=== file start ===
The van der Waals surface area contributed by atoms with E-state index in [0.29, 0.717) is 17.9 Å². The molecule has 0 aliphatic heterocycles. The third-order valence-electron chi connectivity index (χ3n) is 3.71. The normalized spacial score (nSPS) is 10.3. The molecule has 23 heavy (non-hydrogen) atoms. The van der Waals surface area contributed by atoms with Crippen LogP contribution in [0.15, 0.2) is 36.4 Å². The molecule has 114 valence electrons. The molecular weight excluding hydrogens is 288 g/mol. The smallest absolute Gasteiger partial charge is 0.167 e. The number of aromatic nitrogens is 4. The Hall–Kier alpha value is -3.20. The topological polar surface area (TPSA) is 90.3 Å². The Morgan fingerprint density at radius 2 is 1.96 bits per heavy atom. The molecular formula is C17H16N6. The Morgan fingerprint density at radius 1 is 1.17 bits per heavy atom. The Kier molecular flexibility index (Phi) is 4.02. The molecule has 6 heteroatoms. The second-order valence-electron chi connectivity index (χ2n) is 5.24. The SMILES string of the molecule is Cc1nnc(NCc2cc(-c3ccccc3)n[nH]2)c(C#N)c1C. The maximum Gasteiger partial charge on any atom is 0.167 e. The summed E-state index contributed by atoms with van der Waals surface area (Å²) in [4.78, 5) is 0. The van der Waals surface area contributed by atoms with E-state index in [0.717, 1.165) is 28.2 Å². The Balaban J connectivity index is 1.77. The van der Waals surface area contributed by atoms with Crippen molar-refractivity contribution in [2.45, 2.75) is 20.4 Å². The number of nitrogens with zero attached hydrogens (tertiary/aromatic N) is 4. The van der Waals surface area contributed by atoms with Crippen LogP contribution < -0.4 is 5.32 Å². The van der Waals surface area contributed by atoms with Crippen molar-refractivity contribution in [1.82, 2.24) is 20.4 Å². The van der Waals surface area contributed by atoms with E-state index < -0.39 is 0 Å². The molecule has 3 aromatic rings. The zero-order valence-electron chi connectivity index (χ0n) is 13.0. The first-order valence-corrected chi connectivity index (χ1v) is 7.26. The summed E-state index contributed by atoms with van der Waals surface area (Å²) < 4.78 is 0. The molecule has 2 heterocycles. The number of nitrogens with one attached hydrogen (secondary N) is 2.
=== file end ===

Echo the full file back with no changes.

The van der Waals surface area contributed by atoms with E-state index in [0.29, 0.717) is 17.9 Å². The molecule has 0 aliphatic heterocycles. The third-order valence-electron chi connectivity index (χ3n) is 3.71. The normalized spacial score (nSPS) is 10.3. The molecule has 23 heavy (non-hydrogen) atoms. The van der Waals surface area contributed by atoms with Crippen LogP contribution in [0.15, 0.2) is 36.4 Å². The molecule has 114 valence electrons. The molecular weight excluding hydrogens is 288 g/mol. The smallest absolute Gasteiger partial charge is 0.167 e. The number of aromatic nitrogens is 4. The Hall–Kier alpha value is -3.20. The topological polar surface area (TPSA) is 90.3 Å². The Morgan fingerprint density at radius 2 is 1.96 bits per heavy atom. The molecular formula is C17H16N6. The Morgan fingerprint density at radius 1 is 1.17 bits per heavy atom. The Kier molecular flexibility index (Phi) is 4.02. The molecule has 6 heteroatoms. The second-order valence-electron chi connectivity index (χ2n) is 5.24. The SMILES string of the molecule is Cc1nnc(NCc2cc(-c3ccccc3)n[nH]2)c(C#N)c1C. The maximum Gasteiger partial charge on any atom is 0.167 e. The summed E-state index contributed by atoms with van der Waals surface area (Å²) in [4.78, 5) is 0. The van der Waals surface area contributed by atoms with E-state index in [0.717, 1.165) is 28.2 Å². The Balaban J connectivity index is 1.77. The van der Waals surface area contributed by atoms with Crippen molar-refractivity contribution in [2.45, 2.75) is 20.4 Å². The number of nitrogens with zero attached hydrogens (tertiary/aromatic N) is 4. The van der Waals surface area contributed by atoms with Crippen LogP contribution < -0.4 is 5.32 Å². The van der Waals surface area contributed by atoms with Crippen molar-refractivity contribution in [1.82, 2.24) is 20.4 Å². The van der Waals surface area contributed by atoms with E-state index < -0.39 is 0 Å². The molecule has 3 aromatic rings. The zero-order valence-electron chi connectivity index (χ0n) is 13.0. The first-order valence-corrected chi connectivity index (χ1v) is 7.26. The summed E-state index contributed by atoms with van der Waals surface area (Å²) < 4.78 is 0. The molecule has 2 heterocycles. The number of nitrogens with one attached hydrogen (secondary N) is 2.